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Europe needs more short-term aid to counter continued Covid risks: IMF

Delphine TOUITOU
·3-min read

European economies need "an extra push" of financial support this year and next to overcome the long-term impacts of the Covid-19 crisis, a senior IMF official said on Wednesday.

Europe faces more risks to its economic recovery due to Covid-19 variants and delays in vaccination campaigns that threaten to prolong the health crisis, said Alfred Kammer, director of the International Monetary Fund's European department.

"Reflecting the periodic infection waves and the pace of vaccinations, the economic recovery in Europe is still halting and uneven," he said.

"We are suggesting an extra push, and an extra effort" to limit permanent damage to the region's productivity from the pandemic, he told AFP in an interview.

Europe is expected to see economic growth of 4.5 percent this year, 0.2 points lower than the October forecast, followed by a 3.9 percent expansion in 2022, according to the IMF's latest Regional Economic Outlook published Wednesday.

Governments still have "fiscal space to respond if more negative shocks are coming," Kammer said, calling for a "concerted effort... the sooner the better."

The IMF forecasts assume vaccines will be "widely available" by mid-year, and Kammer said "the number one priority is to boost vaccine production."

The current projections would only take the region's economy "back to its pre-pandemic level, but not to the path expected before the pandemic."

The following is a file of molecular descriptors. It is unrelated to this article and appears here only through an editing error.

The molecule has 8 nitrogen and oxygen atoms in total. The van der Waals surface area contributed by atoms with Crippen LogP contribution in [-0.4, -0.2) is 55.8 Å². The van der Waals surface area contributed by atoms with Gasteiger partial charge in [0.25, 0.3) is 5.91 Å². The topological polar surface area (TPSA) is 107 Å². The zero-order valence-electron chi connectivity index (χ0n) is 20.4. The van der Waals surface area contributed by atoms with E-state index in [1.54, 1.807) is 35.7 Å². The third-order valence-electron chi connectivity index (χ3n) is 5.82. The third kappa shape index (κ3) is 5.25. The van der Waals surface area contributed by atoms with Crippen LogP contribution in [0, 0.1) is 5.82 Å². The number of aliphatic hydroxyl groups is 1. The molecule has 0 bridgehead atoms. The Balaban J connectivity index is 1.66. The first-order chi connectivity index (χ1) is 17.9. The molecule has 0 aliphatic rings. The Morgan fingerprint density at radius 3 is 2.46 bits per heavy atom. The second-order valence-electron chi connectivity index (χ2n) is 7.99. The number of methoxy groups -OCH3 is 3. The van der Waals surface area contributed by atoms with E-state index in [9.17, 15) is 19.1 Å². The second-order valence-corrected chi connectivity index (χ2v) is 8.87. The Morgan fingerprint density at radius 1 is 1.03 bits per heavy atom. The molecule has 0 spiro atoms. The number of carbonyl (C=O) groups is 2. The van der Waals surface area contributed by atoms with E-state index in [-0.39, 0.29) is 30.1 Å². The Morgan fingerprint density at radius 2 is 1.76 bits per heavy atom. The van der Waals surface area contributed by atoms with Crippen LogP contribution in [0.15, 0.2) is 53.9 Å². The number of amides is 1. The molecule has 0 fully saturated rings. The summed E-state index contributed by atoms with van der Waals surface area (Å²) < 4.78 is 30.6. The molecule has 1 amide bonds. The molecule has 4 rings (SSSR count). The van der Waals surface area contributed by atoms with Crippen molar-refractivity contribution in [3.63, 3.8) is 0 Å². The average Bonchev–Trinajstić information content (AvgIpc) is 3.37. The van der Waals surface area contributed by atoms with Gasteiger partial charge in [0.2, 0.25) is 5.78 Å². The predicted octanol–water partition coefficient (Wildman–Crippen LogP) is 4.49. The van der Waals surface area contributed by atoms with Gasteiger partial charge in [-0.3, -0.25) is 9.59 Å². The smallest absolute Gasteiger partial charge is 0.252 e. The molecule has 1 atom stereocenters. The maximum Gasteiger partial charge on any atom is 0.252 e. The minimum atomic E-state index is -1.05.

- Targeted and temporary -

A slower recovery could create "social unrest and more medium-term scarring of economies if the crisis lingers," the IMF report warned, and policymakers "need to continue to provide emergency support to households and firms."

However, Kammer said, "This is not a call for a package that boosts spending indiscriminately and permanently, but for a well-targeted and temporary shot in the arm of both demand and supply."

Additional spending of three percent of GDP through next year could lift GDP by about two percent by the end of 2022 and cut the impact of scarring by more than half, the IMF estimated.

"We can actually reduce these permanent output losses... and that will be hugely beneficial for everybody," Kammer said.

While the current level of support provided by European governments "looks sufficient," he cautioned that "we don't know how long (the recovery) is going to take" so fiscal support will need to continue in 2021 and 2022.

However, the European Union so far has failed to ratify a 750 billion euro ($885 billion) coronavirus recovery fund, after it was blocked by Germany's Constitutional Court.

"Further delays should be avoided," Kammer said.

- 'A fair shot' -

The Washington-based crisis lender credited governments with providing "unprecedented lifelines" during the pandemic that helped tens of millions people, but those funds now should shift to retraining programs to help workers find jobs in emerging industries.

The costs of these programs "would pale in comparison to the benefits."

Since the pandemic pain has hit certain groups the hardest, including youth, women and the poor, "inequality has been increased during the crisis, and it needs to be tackled," he said.

These groups must be given "a fair shot at opportunities... a fair shot for success in the future."

Dt/hs/cs